Meals consist of robust breakfast spreads with the option to order eggs and other à la carte dishes, family-style lunches, and multi-course dinners around various long wooden tables and plush banquettes. Chef Agus takes into consideration guest cravings for his menus, which span all types of cuisines. My favorite meals, however, were the Indonesian ones. Fall-apart tender bebek betutu (roasted duck), sop buntut (oxtail soup), fish sate, and corn fritters were a few standouts. I loved his creative dessert of poached pear topped with rujak (sorbet inspired by the sweet-and-spicy Indonesian street food take on fruit salad). Our tiki torch–lit barbecue dinner of pork ribs and curry on the sand was memorable, too. Negronis were a favorite libation as was the insanely drinkable cocktail we dubbed the Komodo G&T, with citrus, rosemary, and masui tree bark from Papua.
Uncovering hidden treasures of the Indonesian archipelago
The number of islands in Indonesia is, interestingly, still up for discussion, but it’s somewhere in the 17,000 to 18,500 range, and many of them are accessible via Vela, the name of a constellation, meaning “shoreline” in Sanskrit.
“Indonesia’s got 3,000 kilometers of this,” cruise director Dean Noble exclaimed to me on one of the many occasions I sat staring out in awe—I had eased into the slowness of traveling on water where simply gazing outward toward prehistoric-looking panoramas felt like a totally respectable activity.
Over four nights and five days I discovered that perhaps the most compelling reason for intrepid adventurers, the wildlife obsessed, divers, and boat aficionados to charter Vela is its mission to take you truly and completely off the beaten path. There’s no hotel on Earth where you can tuck into a plush duvet outside, surrounded by saltwater—on the long daybed along the boat’s aft deck—and sleep beneath the Milky Way with the only audible sound a fresh, steady breeze. I did that on one special night, but inside or out, Vela quite literally rocked me to sleep like a baby. I awoke each day to new sights: an active 6,394-foot Sangeang volcano one day, the twinkling stars giving way to the sun rising another.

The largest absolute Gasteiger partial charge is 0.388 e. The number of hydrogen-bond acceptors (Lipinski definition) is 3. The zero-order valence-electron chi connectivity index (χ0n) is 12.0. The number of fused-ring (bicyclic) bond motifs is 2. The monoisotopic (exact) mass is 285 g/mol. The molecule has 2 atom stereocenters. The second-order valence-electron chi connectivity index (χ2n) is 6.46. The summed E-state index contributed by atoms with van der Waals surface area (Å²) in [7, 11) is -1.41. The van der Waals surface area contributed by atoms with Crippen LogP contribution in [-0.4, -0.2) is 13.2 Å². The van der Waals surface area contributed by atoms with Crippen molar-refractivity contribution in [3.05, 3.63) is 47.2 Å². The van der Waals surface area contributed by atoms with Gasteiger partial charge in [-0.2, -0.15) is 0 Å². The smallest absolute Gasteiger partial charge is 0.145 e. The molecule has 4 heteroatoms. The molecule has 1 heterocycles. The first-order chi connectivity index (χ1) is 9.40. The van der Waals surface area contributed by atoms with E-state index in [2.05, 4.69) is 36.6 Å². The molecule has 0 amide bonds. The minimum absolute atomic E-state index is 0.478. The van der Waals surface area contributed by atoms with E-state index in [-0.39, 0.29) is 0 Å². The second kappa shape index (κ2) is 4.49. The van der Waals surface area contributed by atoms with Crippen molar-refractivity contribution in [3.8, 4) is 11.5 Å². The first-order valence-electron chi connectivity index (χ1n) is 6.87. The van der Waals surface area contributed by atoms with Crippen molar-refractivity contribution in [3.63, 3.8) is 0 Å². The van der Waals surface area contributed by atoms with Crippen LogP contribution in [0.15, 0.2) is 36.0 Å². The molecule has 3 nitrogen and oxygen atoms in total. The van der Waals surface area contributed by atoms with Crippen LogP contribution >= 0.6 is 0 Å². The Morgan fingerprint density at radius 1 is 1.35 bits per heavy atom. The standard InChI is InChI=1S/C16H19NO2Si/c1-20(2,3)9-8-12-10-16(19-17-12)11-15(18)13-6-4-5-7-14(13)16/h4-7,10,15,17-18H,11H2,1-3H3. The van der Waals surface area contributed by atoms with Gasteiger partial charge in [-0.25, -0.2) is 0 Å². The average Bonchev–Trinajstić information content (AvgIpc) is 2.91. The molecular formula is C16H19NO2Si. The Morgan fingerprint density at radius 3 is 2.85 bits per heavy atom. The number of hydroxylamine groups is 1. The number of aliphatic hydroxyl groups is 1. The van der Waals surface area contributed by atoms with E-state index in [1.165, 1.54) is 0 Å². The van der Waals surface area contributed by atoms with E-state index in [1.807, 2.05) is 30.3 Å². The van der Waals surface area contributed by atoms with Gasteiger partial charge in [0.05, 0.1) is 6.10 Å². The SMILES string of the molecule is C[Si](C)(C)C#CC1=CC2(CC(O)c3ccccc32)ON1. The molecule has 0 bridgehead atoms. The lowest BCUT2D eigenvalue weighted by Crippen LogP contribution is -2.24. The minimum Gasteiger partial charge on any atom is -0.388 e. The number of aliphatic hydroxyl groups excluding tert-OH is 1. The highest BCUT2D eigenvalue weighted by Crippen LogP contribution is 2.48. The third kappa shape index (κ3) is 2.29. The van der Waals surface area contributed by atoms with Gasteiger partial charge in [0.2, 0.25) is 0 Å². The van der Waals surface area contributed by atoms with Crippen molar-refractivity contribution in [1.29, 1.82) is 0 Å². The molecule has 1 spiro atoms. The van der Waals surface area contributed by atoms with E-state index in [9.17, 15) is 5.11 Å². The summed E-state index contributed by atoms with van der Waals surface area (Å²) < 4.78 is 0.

During the day, there were swims off pristine sandy beaches in chilled water that sparkled and sweaty 700-step climbs up island peaks to take in views of the island of Padar’s jagged bays. We observed famously vicious but rather lazy looking Komodo dragons in the wild on just-reopened Rinca island (it closed pre-COVID for renovation and expansion of its facilities and reopened in April 2023) and jumped into a hot and salty volcanic crater lake. I snorkeled between Gili Lawa Darat and Komodo islands, where the corals delighted in shades of lavender, blush pink, and celadon.
Another major highlight came as we sailed to Karang Makasar, home to Manta Point, an area within Komodo National Park famous for being where manta rays gather to feed. The sky was already starting to glow that end-of-day gold when we spotted manta ray wingtips breaching the surface. I jumped in and felt immediately transported into a slow-motion world of aquatic, balletic beauty while swimming as fast as I could to see the 18-foot-wide megafauna. A lone hawksbill turtle and a shadowy blacktip reef shark even visited, rounding out our count of the most exciting species one could wish to meet in the Indian Ocean.
That, maybe, is the magic of sailing on such an intimate vessel where people are far outnumbered by fish.
On Vela, the suggested itineraries are simply a starting point. The company offers trips from Sumbawa to Komodo, like the one I did, and through the famously biodiverse archipelago Raja Ampat, but also Alor and the Forgotten Islands, home to scalloped hammerheads, and the unspoiled diving destination of the Malukus (aka Spice Islands). Every charter is customized to the guests and their desires, whether they want to get PADI certified by ex-Amanwana dive master Yoyok Hariawan, the experiences manager, focus on a specific species (from whale sharks to birds to orangutans), or get a more in-depth understanding of the culture and communities of the islands.
The 2023 rate for chartering Vela is $12,000 per night with a four-night minimum, which includes all meals, snacks, nonalcoholic beverages, activities, and spa treatments for 12 guests (essentially, $1,000 per person per night if you fill the six cabins).